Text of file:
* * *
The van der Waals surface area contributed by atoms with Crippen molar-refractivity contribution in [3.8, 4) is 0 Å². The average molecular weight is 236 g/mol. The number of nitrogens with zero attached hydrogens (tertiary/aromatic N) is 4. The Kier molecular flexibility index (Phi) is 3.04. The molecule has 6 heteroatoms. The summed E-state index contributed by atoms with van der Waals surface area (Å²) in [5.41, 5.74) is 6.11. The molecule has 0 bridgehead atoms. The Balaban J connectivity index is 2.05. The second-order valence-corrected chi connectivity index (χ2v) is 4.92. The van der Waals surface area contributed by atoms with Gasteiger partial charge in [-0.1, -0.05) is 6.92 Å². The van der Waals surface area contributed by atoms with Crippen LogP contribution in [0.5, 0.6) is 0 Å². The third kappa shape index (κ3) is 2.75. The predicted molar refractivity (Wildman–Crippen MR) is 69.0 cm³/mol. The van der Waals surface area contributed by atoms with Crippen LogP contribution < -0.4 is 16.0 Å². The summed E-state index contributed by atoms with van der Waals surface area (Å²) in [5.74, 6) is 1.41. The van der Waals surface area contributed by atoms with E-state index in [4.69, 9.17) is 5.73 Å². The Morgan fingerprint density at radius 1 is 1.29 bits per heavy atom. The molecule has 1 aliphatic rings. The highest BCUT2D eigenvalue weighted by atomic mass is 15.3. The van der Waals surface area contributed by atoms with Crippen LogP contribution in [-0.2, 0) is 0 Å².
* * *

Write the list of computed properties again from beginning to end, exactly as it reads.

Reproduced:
The van der Waals surface area contributed by atoms with Crippen molar-refractivity contribution in [3.8, 4) is 0 Å². The average molecular weight is 236 g/mol. The number of nitrogens with zero attached hydrogens (tertiary/aromatic N) is 4. The Kier molecular flexibility index (Phi) is 3.04. The molecule has 6 heteroatoms. The summed E-state index contributed by atoms with van der Waals surface area (Å²) in [5.41, 5.74) is 6.11. The molecule has 0 bridgehead atoms. The Balaban J connectivity index is 2.05. The second-order valence-corrected chi connectivity index (χ2v) is 4.92. The van der Waals surface area contributed by atoms with Gasteiger partial charge in [-0.1, -0.05) is 6.92 Å². The van der Waals surface area contributed by atoms with Crippen LogP contribution in [0.5, 0.6) is 0 Å². The third kappa shape index (κ3) is 2.75. The predicted molar refractivity (Wildman–Crippen MR) is 69.0 cm³/mol. The van der Waals surface area contributed by atoms with Crippen LogP contribution < -0.4 is 16.0 Å². The summed E-state index contributed by atoms with van der Waals surface area (Å²) in [5.74, 6) is 1.41. The van der Waals surface area contributed by atoms with E-state index in [4.69, 9.17) is 5.73 Å². The Morgan fingerprint density at radius 1 is 1.29 bits per heavy atom. The molecule has 1 aliphatic rings. The highest BCUT2D eigenvalue weighted by atomic mass is 15.3. The van der Waals surface area contributed by atoms with Crippen LogP contribution in [-0.2, 0) is 0 Å².